Filing opens for transformed St. Louis Board of Aldermen
It was a day of firsts and lasts at the St. Louis Board of Election Commissioners on Monday, as candidates looking to be members of a smaller Board of Aldermen began filing for spots on the ballot.
Voters passed a reduction of the board from 28 wards to 14 in 2012. The March 2023 primary will be the first race under those new maps. All 14 wards will be up, as well as the president of the Board of Aldermen. Candidates for president and even-numbered wards will run for a full four-year term, while those running in odd-numbered wards will serve two years.
A number of first-time candidates were among those who submitted their paperwork on Monday, the start of the 40-day filing period.
Daniela Velazquez, a public relations consultant, hopes to be elected in the new 6th Ward, which covers the Shaw, Compton Heights and Tower Grove South neighborhoods and part of Dutchtown. It’s an open seat, previously represented by recently elected Board President Megan Green.
“It’s the biggest change in city government in 120 years, and I think that this is a chance for all of us to work together to put the city in a place where we all can thrive,” Velazquez said.
Velazquez would be the first woman of Hispanic descent to serve on the board if she wins.
Michael Browning, who helps manage grants for Washington University’s ophthalmology department, will face two incumbents in the new 9th Ward, which sits on the northern border of Forest Park and includes the BJC medical complex and the fast-growing Cortex district.
Browning said he wanted to wait until he was established in his professional career before entering politics. And he said he believes he’s in a strong position despite facing two people who are already on the board — 17th Ward Alderwoman Tina Pihl and 28th Ward Alderman Michael Gras.
“The city is a mess right now,” he said.
Browning said the board failed to respond properly to the June indictments of three members, who have now resigned, in a corruption scandal over development incentives. All have pleaded guilty and will be sentenced next week.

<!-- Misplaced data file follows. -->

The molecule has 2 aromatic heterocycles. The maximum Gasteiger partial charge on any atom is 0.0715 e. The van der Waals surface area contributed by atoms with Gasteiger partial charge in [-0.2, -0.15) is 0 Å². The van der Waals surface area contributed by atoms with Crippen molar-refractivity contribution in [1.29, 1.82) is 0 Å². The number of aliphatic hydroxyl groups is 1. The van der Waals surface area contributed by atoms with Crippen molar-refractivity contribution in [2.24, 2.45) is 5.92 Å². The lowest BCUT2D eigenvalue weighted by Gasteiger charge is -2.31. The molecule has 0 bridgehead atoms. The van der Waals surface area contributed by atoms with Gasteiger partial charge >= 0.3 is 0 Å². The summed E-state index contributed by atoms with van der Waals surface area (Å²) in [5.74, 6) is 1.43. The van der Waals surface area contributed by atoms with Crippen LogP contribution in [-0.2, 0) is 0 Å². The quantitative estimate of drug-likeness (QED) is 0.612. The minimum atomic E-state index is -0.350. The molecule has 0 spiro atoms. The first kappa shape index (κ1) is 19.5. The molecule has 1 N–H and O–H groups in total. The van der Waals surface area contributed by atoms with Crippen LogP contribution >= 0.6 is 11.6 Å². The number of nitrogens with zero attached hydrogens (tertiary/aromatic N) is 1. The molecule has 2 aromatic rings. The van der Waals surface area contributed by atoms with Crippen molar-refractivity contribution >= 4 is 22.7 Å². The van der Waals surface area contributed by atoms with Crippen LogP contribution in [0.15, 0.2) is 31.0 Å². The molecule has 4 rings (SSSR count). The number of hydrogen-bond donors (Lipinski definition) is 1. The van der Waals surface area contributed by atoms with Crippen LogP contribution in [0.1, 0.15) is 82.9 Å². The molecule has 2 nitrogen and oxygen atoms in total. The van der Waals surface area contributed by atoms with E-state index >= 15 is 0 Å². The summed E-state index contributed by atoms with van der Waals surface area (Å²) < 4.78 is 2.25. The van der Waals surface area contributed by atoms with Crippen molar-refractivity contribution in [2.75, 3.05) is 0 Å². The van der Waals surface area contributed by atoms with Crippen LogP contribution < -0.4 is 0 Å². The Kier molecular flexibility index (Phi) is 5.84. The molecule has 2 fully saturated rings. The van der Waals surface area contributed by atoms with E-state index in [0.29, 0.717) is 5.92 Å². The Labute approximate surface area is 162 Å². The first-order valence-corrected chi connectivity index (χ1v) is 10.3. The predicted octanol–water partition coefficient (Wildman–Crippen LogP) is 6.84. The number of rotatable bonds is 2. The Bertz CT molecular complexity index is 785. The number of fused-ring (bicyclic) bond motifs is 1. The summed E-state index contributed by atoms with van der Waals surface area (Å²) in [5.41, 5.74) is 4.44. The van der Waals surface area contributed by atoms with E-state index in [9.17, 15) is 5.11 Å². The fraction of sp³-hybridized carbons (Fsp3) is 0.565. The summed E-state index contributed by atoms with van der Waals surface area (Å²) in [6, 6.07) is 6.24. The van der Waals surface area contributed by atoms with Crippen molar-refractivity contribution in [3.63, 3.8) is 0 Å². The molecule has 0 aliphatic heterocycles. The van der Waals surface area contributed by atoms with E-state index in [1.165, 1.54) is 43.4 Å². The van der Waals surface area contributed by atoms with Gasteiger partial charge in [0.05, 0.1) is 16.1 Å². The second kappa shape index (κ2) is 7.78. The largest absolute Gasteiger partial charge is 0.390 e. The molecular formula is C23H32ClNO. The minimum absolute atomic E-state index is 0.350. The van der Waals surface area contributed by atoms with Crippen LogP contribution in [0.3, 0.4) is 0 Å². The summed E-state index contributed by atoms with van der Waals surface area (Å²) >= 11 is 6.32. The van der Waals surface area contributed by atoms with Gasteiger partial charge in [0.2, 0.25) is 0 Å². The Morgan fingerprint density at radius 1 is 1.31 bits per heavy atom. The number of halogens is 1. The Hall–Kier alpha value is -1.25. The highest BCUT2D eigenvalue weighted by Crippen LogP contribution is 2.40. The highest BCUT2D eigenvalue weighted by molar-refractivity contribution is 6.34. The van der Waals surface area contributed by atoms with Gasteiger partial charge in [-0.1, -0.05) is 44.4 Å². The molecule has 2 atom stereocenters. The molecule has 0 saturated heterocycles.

“The board did nothing to prevent that kind of corruption from happening again,” he said.
The St. Louis Development Corporation has promised to make changes to the process. Green and Mayor Tishaura Jones have also said they support changes, although the details have not been made public.
Some longtime aldermen also made the trek to the Board of Elections on the first day. For 10th Ward Alderman Joe Vollmer, currently the most senior alderman, the 2023 election for the new 5th Ward will likely be his last.
“I want to get the new ward set up and then maybe bow out gracefully,” he said. “After 20 years, I feel an obligation, especially with a larger ward, to make sure there’s some kind of succession.”
Green will submit her petitions for reelection later this week — her political team wanted to make sure she had gathered enough signatures.
Several current members of the board, including 7th Ward Alderman Jack Coatar, 8th Ward Alderwoman Annie Rice, 9th Ward Alderman Dan Guenther and 14th Ward Alderwoman Carol Howard, do not plan to run for reelection in their new wards.
Though she officially presided over her first meeting last week, Green came to City Hall on Monday for a ceremonial swearing-in.
“I am the 22nd person to serve as president of the Board of Aldermen, and the first woman elected to do so,” she told a crowd of supporters. “Being number 22 is an honor and a privilege, but being the first is a challenge to have the difference mean something.”
Green has outlined an extensive agenda that includes appropriating the rest of the city’s federal COVID relief allocation, as well as the $280 million it could get with a settlement from the Rams over their 2015 move to Los Angeles.